“The Promise of the Shortage” About fifteen years ago, the paper delivered itself of the opinion that the mass production of housing was the greatest commercial opportunity of the age. The current shortage will give the world a chance to test this notion. Housing expeditor Wilson Wyatt wants to ramp the industry up from $100 million in business now to $2.5 billion by the end of 1947, but is not lacking in critics. Jessie Sumner, Republican Congresswoman from Illinois, thinks that the results will be “glorified garbage cans,” while Nathan Strauss, former US Housing Administrator, thinks that the shortage is nothing but a plot by the real estate trade. The paper’s survey shows that the public backs Wyatt’s plan, and, in fact, wants even more drastic action. Wyatt, the paper points out, is concerned solely with providing housing for veterans. He is not interested in solving old housing problems, or in fitting the construction industry into the larger economy. Those are issues for days of leisure. There is no time to “fan a housing boom.” We just have to go out and build houses.

The problem is that this is much harder than building automobiles, for example. “Since houses are more complicated –functionally as well as emotionally—they will never be so cheap as automobiles.” The current inventory of US housing is 41 million units, just under one fifth of them on farms. Ten million are in such bad shape that the National Housing Agency would like to see them torn down, but most of these are in or near slums. There are three ways slum families could get better housing: direct subsidies, such as the 133,000 low rent units the federal government built before the war, through liberal tax arrangements, such as New York State provides to the slum-clearance projects of banks and insurance companies, or through some kind of technological revolution in the building industry.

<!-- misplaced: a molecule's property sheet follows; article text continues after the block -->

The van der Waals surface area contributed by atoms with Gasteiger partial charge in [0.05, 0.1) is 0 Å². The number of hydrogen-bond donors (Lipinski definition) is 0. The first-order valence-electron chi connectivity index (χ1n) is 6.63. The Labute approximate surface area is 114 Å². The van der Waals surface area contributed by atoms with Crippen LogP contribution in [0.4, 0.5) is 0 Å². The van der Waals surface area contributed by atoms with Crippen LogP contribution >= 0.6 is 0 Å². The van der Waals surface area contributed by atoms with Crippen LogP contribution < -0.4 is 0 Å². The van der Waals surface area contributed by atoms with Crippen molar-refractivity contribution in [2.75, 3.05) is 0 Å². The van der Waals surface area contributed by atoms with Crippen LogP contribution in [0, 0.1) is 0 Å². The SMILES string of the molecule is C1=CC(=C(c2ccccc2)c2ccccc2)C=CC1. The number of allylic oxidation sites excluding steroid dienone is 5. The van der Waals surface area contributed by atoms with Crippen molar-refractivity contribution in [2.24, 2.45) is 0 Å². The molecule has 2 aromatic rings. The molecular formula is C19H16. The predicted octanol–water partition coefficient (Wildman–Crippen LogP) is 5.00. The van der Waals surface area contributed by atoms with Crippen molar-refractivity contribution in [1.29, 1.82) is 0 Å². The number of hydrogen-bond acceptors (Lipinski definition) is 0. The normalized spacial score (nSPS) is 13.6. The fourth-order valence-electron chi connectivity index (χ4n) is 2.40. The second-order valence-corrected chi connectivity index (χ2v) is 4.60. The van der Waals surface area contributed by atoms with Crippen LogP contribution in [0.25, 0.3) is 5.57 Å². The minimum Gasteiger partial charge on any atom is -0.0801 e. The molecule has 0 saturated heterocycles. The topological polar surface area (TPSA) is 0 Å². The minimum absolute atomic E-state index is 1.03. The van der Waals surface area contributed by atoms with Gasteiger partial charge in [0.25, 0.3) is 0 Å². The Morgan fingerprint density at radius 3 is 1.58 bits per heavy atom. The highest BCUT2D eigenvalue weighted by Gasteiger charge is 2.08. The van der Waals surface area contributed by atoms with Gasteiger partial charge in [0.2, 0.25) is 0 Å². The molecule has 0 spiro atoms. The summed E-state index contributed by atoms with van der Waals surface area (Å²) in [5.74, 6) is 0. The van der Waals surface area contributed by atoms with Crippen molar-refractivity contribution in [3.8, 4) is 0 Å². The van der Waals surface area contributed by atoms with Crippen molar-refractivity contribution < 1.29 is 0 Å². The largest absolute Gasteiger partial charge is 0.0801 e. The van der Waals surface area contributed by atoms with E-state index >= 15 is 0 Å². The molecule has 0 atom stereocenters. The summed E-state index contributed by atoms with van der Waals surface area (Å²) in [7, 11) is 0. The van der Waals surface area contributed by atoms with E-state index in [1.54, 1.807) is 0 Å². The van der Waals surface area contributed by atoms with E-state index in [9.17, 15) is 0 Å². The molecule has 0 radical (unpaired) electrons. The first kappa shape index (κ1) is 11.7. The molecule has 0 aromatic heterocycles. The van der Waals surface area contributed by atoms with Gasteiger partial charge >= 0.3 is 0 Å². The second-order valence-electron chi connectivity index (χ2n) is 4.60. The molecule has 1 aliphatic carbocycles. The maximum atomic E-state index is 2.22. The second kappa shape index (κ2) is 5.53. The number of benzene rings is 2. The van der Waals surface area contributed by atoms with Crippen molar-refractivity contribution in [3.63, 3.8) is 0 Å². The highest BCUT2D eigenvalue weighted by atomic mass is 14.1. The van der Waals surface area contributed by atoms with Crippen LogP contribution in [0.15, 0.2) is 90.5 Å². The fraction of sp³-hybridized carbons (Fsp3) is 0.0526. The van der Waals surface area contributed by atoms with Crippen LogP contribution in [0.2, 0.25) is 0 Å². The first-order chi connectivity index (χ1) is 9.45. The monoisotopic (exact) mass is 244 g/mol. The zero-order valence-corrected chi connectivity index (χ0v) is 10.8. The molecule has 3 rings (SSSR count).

These ten million families are not a secure housing market. It is unclear just how large that secure market is, because it arises out of normal growth, and that is uncertain. The number of American families is expected to rise by at least a half million a year for the next decade, but only about one half of these families are expected to buy or rent new housing. This leaves a residual of currently unhoused families. How large will it be if Mr. Wyatt’s programme hits its target? The current shortfall is estimated at 3 million; and the Wyatt plan envisions 2.7 million started by the beginning of 1948.